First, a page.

Namibian ophthalmologist Helena Ndume was placed 66th on the BBC's 100 Women list last month.
The series - 100 Women - is a BBC multi-format established in 2013 that examines the role of women in the 21st century. It looks at women who use passion to spark real change in the world around them.
The Namibian yesterday visited the 58-year-old eye specialist at the Windhoek Central Hospital, where she heads the eye department on the fifth floor, and there was a long queue of patients - young and old.
Ndume, sporting heels, a polka dot skirt, white shirt and her hair in neat curls, sat in a room at the end of the corridor.
It was a busy time for her as her patients had come in from the regions to consult her. Before the interview began, Ndume quickly examined a patient.
She addressed the patient in his mother tongue to make their communication easier, and then moved to a room where another patient lay on the table, ready to have an operation performed on her.
Percen"It will only take 20 minutes," she said to this writer, adding that the patient had pterygium, which is caused by spending too much time outdoors and being exposed to the sun.
Ndume said she was very humbled when she was approached to be featured on the list, adding that she is glad the world is noticing the work that she and her team are doing in the prevention of blindness.
Her line of work inspires her, especially with the difference she brings to patients' lives.
"You are changing their lives. People who have been blind, and suddenly they can see. You give them freedom. You make them independent," she beamed.
She added that when the patients return to her with complimentary remarks after operations, it pushes her to continue her work with zeal.
"Doctor, I am going to see my grandchildren, doctor I am going to see my pension money now, nobody will squander my pension money anymore. It's just so beautiful," she said.
Ndume explained that she performs operations on pensioners free of charge, while the rest of the people pay N$30 for her services.
"If people can't pay, we don't send them away - that is the policy of the government," she said while she directed the patient in Oshiwambo which way to look during the procedure.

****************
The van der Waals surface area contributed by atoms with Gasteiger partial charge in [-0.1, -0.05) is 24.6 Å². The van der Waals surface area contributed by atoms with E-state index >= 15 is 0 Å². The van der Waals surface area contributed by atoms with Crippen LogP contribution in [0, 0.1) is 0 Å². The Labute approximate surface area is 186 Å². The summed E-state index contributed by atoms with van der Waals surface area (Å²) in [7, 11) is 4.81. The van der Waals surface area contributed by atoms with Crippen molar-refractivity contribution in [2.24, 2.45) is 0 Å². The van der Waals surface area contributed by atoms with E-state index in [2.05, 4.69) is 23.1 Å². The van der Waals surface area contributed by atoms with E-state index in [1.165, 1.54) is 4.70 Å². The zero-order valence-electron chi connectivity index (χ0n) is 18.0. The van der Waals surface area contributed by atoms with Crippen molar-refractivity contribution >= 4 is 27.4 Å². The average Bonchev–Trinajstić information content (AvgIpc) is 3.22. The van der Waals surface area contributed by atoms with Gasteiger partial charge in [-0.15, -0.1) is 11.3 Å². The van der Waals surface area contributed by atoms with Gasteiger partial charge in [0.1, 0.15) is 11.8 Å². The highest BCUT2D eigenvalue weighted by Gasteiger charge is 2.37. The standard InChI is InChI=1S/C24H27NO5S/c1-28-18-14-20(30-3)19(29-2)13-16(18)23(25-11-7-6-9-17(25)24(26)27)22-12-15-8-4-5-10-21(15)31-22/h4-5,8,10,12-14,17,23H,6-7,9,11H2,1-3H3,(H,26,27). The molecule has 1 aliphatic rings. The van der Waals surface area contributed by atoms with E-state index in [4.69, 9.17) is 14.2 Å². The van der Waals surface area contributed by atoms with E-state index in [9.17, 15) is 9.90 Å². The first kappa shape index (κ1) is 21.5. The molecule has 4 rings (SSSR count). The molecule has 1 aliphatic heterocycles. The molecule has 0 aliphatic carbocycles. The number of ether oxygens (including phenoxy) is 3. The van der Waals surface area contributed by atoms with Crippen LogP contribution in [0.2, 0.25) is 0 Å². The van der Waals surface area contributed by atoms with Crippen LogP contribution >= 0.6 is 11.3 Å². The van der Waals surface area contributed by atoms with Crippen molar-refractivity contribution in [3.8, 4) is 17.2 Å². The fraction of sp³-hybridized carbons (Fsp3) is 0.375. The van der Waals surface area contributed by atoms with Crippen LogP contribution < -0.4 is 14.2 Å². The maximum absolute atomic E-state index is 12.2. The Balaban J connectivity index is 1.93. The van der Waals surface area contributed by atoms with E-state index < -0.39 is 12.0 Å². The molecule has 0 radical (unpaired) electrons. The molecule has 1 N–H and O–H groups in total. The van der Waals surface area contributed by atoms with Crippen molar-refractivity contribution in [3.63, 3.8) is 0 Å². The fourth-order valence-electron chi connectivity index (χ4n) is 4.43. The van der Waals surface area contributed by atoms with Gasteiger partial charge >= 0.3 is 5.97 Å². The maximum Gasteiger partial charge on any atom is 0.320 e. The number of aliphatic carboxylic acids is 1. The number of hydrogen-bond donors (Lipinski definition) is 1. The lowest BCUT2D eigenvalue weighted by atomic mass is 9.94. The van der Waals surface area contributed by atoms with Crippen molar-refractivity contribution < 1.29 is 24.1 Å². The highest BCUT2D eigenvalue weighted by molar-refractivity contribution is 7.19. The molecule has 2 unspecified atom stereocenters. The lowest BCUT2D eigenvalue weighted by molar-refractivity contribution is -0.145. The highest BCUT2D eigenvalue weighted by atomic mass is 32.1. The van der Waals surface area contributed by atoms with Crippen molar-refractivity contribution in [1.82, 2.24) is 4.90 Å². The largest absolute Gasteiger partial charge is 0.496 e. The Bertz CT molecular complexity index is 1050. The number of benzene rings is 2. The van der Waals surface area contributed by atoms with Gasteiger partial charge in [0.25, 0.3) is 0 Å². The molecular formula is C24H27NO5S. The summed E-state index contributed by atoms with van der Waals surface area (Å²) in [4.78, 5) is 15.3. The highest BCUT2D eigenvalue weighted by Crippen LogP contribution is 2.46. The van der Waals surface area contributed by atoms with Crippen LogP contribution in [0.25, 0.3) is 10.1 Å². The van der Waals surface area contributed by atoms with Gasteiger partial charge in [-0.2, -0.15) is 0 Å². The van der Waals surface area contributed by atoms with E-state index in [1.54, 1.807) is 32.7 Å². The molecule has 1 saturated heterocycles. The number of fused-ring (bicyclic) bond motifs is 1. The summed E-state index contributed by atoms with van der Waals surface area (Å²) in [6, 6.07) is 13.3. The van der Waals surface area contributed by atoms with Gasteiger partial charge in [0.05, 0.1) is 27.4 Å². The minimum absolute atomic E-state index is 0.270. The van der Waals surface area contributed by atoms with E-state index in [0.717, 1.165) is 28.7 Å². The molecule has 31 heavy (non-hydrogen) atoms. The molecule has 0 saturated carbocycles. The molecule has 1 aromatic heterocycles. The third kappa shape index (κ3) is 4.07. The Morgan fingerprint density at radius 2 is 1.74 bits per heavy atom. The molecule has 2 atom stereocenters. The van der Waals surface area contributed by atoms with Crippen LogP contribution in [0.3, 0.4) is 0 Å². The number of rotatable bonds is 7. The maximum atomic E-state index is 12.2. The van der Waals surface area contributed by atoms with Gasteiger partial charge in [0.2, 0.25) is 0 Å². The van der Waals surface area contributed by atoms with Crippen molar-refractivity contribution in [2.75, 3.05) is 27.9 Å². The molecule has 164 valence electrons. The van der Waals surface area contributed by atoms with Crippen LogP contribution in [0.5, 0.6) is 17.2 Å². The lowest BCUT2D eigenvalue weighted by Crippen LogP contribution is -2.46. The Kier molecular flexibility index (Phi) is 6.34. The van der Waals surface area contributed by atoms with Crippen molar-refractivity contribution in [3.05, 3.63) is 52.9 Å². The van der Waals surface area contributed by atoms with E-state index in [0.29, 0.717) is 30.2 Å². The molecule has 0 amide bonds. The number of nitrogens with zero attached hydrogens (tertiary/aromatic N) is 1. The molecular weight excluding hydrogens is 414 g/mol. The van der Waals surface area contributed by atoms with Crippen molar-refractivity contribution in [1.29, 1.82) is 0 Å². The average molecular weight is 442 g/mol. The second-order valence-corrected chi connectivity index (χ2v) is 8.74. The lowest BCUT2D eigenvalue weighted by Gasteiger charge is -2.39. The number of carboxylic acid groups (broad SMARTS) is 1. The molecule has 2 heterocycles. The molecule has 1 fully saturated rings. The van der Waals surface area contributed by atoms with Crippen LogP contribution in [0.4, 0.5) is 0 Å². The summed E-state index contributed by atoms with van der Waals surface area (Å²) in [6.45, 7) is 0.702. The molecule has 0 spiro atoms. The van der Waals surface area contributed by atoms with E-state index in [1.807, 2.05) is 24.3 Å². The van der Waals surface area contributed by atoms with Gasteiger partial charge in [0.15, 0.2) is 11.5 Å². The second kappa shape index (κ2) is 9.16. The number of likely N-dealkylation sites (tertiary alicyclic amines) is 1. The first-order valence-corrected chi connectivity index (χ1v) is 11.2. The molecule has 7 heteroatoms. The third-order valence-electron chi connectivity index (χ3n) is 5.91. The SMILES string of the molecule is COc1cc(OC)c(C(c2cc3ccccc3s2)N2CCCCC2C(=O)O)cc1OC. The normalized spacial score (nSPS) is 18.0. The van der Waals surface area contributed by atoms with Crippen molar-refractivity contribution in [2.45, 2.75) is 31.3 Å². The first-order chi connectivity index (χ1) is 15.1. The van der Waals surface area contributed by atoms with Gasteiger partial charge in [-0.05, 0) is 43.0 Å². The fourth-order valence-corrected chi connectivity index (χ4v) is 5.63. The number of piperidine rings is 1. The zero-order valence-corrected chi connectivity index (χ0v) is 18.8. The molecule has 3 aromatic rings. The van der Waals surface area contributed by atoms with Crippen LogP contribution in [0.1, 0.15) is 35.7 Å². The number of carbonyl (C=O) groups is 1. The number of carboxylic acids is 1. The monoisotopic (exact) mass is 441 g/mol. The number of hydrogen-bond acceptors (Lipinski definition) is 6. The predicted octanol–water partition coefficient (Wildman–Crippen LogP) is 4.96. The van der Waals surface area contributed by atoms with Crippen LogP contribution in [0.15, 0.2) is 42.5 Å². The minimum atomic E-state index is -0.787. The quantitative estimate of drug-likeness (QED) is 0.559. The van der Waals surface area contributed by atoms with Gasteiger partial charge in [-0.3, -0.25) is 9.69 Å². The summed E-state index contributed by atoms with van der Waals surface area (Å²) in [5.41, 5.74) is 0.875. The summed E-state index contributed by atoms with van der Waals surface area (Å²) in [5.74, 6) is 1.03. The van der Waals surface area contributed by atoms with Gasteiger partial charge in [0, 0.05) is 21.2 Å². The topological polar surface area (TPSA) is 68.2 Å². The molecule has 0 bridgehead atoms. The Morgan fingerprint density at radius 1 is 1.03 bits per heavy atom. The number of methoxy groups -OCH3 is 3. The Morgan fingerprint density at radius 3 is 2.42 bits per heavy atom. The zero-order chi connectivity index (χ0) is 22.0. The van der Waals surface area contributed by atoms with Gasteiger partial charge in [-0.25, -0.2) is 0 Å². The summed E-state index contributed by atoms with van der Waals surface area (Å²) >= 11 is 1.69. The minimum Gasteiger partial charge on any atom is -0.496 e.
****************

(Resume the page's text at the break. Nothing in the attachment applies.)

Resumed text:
In 10 years or so, she hopes to see many young ophthalmologists coming up. That is the legacy she wants to leave, as well as seeing a decrease in blindness in the country.
"Young people must follow their hearts, nothing good comes easy, and you have to work hard. When you are focused, you will find out this is what I want, and you chase it," she urged.
She also encouraged the youth not to focus on get-rich-quick schemes such as tenders, as it would make them lazy.
After she completed the operation, Ndume walked from room to room, assisting patients and advising the medical officers.
In one of the rooms, she advised a patient not to drink again after he was stabbed with a sharp object close to the eye during the weekend.
The man responds in Otjiherero that he had seen the doctor on television, and promised that he will take her advice.
Dr Ndume was born at Tsumeb, and left the country for exile at age 15. She lived in Zambia, Gambia (where she completed secondary school) and Angola, before being sent to a medical school in Germany.
She returned to Namibia in 1989, completed her internship at the Katutura and Windhoek Central hospitals, and with the encouragement of Dr Libertina Amathila (former deputy prime minister), Ndume was off again to Germany where she specialised in ophthalmology at the University of Leipzig.
In August 1997, with the help of ophthalmic medical assistant Flashman Anyolo, Ndume organised Namibia's first eye camp at Rundu.
Over the years, she has performed sight-restoring surgeries on 35 000 Namibians free of charge.
Her other awards include the United Nations Nelson Rolihlahla Mandela Prize in 2015, which honours one man and one woman who have dedicated their lives to serving others.
In 2004, the government honoured her with a Grand Commander of the Order of Namibia, First Class award. She was also a winner at the New African Award 2017, which recognises African women who have had exceptional impact and influenced change in their countries or communities over the preceding 12 months.